Wednesday, May 15, 2013


Ned was not doing well.  And it wasn’t the “Someone-posted-something-political-on-Facebook” kind of not doing well.  His professional life wasn’t going as planned and he felt unsettled.

As he was sitting in my office, he explained that his old partner offered him a role at his previous firm, but his position would be slightly different. His old partner wanted him to start a new division in the company. He asked me for advice. He was excited about the prospect of creating a new beginning, but he wasn’t sure how to evaluate the opportunity.

It struck me that his head was full of possibilities about how this new division could work, but his vision was not cohesive. He had a lot of random thoughts.

(So do I. Like, I wonder if I should throw a surprise birthday for my dog because…what if dogs do know about birthdays, and his has gone unnoticed all this time?)

But I digress.

People say that when one door closes, another opens. I’m not sure if that is true. Sometimes doors just close. In fact, most of the time, when a door closes, that’s all that happens.

But I digress again.

What I do know is that when you walk through a door, you are walking away from something. Evaluating new possibilities can be difficult because it requires that you consider changing the status quo. And because the status quo is comfortable, many of us don’t want to walk away from it.

So this is my process for evaluating new opportunity:

Imagine possibilities.
Evaluate results of those possibilities.
Consider resources required to produce those results.

Imagine what the business could do.  

Think about the possibilities stemming from your new opportunity. What is the vision? If the opportunity is related to your business, who would you serve and how would you create that service or product? 

In short, muse.  Wonder!  “What would happen if?”  “Wouldn’t it be nice to …” Do not stop at what is “probable.” Consider everything that is possible under the sun. You see, you cannot possibly know what is probable because you do not have a full picture. When you start from the probably, you often undershoot what is possible.
Evaluate the results.

After you think about what is possible, consider what the result of those possibilities might be.  Ask: “If I do this or that, what is the result it will cause?”

Now, consider whether those results align with what is really valuable to you and whomever else is involved in realizing the possibility.  

Doing stuff always causes something to happen. The problem is that folks often have a fuzzy idea of what the results will be. And, truth be told, sometimes they do not want the results.  Results obviously have a money impact.  Results also effect relationships.

I have a friend who thought she wanted to be a sitcom writer.  When she thought about the possibility of being a sitcom writer, she imagined sitting in a writers’ room with a ton of comedians, laughing all day. But when she really considered the results of “making it” in the industry, she realized several things: She would work long hours. She would not have a flexible schedule. She sure as hell wouldn’t be able to pick her kids up from school every day.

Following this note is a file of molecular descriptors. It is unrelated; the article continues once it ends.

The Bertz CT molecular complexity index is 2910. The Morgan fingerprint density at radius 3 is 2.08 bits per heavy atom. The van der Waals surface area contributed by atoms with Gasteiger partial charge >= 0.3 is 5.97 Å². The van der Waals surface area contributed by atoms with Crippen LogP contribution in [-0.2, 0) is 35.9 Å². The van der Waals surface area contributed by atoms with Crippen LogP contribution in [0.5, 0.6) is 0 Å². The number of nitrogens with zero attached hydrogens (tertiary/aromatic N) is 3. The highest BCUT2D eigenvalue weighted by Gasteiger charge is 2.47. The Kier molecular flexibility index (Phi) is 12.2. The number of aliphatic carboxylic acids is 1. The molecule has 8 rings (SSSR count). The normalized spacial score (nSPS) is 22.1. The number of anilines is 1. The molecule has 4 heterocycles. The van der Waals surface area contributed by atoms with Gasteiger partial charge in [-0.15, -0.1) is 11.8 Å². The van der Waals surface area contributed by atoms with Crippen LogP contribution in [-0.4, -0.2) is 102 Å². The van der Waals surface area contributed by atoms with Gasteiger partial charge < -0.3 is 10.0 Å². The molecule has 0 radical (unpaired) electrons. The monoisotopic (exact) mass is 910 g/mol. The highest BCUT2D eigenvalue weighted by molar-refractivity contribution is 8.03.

And none of that aligned with her top value, which was her family.

In Ned's case, creating a plan that results in outcomes that his ex-partner does not value will cause problems down the road. This is something Ned needs to consider before diving in.

Finally, consider the resources.

Once you have established the possibilities and understand whether the anticipated results are consistent with the values of everyone involved, then consider the resources needed to realize those outcomes. Contrary to folks thinking, great outcomes just don’t happen because they make you happy.  It takes resources.  How much money, manpower and know-how is required to get to the goal? And more importantly, is it worth it?

I call this three-part process of imagining possibilities, evaluating results and considering resources, “The Planning Triad.” And here’s what I like about it: It gives order to chaos. A new opportunity is usually an abstraction. Until you can give it some sort of organization, you will likely feel unsettled. But once you apply The Planning Triad, you can begin seeing the opportunity as a concrete option. Then, and only then, will you be prepared to decide whether you want to walk through that door.

Thought of the week:  Next time a new opportunity comes your way, use the Planning Triad---Yep---Write those three elements on a sheet and make notes about each.  You will find that it will help you realize your goals. 

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